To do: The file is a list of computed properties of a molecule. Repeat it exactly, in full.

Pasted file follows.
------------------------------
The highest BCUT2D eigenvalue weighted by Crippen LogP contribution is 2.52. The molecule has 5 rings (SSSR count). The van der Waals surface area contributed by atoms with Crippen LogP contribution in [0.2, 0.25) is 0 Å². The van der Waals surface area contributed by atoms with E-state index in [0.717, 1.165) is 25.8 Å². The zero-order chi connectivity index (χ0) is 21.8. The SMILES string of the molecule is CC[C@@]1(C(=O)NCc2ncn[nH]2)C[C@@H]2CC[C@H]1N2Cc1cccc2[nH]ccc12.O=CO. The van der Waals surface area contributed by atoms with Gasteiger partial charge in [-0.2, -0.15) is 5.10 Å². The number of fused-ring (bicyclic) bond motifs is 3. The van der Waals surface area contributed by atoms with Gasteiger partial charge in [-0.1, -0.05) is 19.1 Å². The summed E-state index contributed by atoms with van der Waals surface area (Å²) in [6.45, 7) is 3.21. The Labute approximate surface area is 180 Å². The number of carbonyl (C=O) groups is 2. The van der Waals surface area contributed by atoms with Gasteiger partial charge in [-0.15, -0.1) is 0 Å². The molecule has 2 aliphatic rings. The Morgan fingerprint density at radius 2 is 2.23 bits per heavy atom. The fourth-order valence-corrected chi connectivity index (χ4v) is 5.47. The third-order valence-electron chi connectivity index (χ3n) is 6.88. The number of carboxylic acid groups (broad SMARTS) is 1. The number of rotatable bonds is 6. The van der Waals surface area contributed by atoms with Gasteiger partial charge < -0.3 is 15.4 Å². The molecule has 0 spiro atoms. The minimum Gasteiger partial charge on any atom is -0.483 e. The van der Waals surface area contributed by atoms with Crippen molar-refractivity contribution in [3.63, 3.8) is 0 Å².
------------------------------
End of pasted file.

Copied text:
The highest BCUT2D eigenvalue weighted by Crippen LogP contribution is 2.52. The molecule has 5 rings (SSSR count). The van der Waals surface area contributed by atoms with Crippen LogP contribution in [0.2, 0.25) is 0 Å². The van der Waals surface area contributed by atoms with E-state index in [0.717, 1.165) is 25.8 Å². The zero-order chi connectivity index (χ0) is 21.8. The SMILES string of the molecule is CC[C@@]1(C(=O)NCc2ncn[nH]2)C[C@@H]2CC[C@H]1N2Cc1cccc2[nH]ccc12.O=CO. The van der Waals surface area contributed by atoms with Gasteiger partial charge in [-0.2, -0.15) is 5.10 Å². The number of fused-ring (bicyclic) bond motifs is 3. The van der Waals surface area contributed by atoms with Gasteiger partial charge in [-0.1, -0.05) is 19.1 Å². The summed E-state index contributed by atoms with van der Waals surface area (Å²) in [6.45, 7) is 3.21. The Labute approximate surface area is 180 Å². The number of carbonyl (C=O) groups is 2. The van der Waals surface area contributed by atoms with Gasteiger partial charge in [-0.15, -0.1) is 0 Å². The molecule has 2 aliphatic rings. The Morgan fingerprint density at radius 2 is 2.23 bits per heavy atom. The fourth-order valence-corrected chi connectivity index (χ4v) is 5.47. The third-order valence-electron chi connectivity index (χ3n) is 6.88. The number of carboxylic acid groups (broad SMARTS) is 1. The number of rotatable bonds is 6. The van der Waals surface area contributed by atoms with Gasteiger partial charge < -0.3 is 15.4 Å². The molecule has 0 spiro atoms. The minimum Gasteiger partial charge on any atom is -0.483 e. The van der Waals surface area contributed by atoms with Crippen molar-refractivity contribution in [3.63, 3.8) is 0 Å².